The Test

Field and Stream - - FIELD TEST -

Guns were judged in seven cat­e­gories, with a max­i­mum pos­si­ble score of 100 points. Ease of Main­te­nance (worth 10 points): We looked at how each gun came apart for clean­ing, how com­plex it was to care for, and how easy it was to re­assem­ble. Er­gonomics (10): Here, we tested trig­gers, open­ing levers, bolt re­leases, and more. We loaded and un­loaded to see how easy it was to thumb shells into the mag­a­zine. Trig­ger pulls were mea­sured with a Ly­man scale. Fit and Fin­ish (10): We ex­am­ined wood-to-metal (or plas­tic-to-metal) fit, the qual­ity of check­er­ing, metal fin­ishes, en­grav­ing, and wood fig­ure where ap­pli­ca­ble, as well as over­all lines.

Func­tion­al­ity (20): As we shot, we asked: Did it cy­cle? Did ejec­tors eject? Were safeties stiff? Did ev­ery­thing work as it should? Han­dling and Re­coil (20): We used heavy and light hunt­ing and tar­get loads to gauge how hard each gun kicked. For han­dling, we shot from a low gun start at sport­ing clays and five-stand tar­gets.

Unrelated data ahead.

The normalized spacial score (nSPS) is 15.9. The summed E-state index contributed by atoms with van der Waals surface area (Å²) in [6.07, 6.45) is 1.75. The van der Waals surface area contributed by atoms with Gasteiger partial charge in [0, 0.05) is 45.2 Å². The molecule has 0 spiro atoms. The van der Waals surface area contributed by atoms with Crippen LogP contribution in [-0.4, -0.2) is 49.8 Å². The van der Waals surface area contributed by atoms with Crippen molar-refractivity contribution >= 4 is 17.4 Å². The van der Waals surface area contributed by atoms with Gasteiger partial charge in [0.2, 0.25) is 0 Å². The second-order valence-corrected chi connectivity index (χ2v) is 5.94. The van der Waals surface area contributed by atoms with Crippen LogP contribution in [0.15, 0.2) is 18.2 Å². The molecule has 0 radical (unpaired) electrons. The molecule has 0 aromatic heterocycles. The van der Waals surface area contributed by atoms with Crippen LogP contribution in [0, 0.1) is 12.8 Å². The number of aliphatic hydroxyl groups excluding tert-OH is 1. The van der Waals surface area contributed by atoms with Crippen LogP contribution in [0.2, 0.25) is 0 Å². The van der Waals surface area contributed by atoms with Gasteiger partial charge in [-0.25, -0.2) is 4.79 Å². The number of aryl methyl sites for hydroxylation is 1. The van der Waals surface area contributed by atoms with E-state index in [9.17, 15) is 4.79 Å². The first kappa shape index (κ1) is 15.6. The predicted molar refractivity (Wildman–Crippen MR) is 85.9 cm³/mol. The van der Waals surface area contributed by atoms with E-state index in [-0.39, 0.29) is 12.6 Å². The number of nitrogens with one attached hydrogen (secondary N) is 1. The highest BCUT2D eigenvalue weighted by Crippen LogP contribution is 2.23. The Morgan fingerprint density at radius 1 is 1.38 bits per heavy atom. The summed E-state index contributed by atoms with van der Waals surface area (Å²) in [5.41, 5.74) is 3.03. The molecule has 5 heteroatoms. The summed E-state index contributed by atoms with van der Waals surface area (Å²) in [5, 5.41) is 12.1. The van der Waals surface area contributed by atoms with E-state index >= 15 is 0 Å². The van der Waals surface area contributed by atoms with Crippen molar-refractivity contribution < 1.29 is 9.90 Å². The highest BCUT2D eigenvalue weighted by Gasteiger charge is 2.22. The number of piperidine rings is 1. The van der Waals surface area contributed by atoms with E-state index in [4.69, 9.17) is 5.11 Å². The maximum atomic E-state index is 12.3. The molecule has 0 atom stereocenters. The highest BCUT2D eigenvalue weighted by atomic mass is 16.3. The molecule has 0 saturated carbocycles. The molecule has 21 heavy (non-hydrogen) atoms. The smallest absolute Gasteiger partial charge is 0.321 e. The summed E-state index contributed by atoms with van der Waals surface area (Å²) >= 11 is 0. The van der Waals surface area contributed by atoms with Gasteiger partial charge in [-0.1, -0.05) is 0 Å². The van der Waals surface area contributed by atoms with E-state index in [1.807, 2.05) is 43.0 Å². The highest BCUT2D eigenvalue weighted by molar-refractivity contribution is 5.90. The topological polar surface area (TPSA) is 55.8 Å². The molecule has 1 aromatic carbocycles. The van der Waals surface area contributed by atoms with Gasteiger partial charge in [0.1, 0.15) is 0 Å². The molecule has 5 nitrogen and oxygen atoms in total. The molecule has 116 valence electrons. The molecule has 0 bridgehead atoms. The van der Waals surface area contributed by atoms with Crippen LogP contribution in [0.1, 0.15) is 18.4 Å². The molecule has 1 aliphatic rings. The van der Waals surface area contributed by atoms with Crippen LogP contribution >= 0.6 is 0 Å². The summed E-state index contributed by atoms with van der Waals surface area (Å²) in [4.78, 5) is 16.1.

Meets Pur­pose (10): Shot­guns are made to fit niches, so we looked at each gun’s per­for­mance and its fea­tures to de­ter­mine how well it fit its par­tic­u­lar job de­scrip­tion. Value (10): The stan­dard for­mula of score di­vided by price would have pe­nal­ized high-grade guns, since en­grav­ing and good wal­nut cost so much. In­stead, we com­pared each gun against oth­ers in its price range to make a de­ter­mi­na­tion. —P.B.

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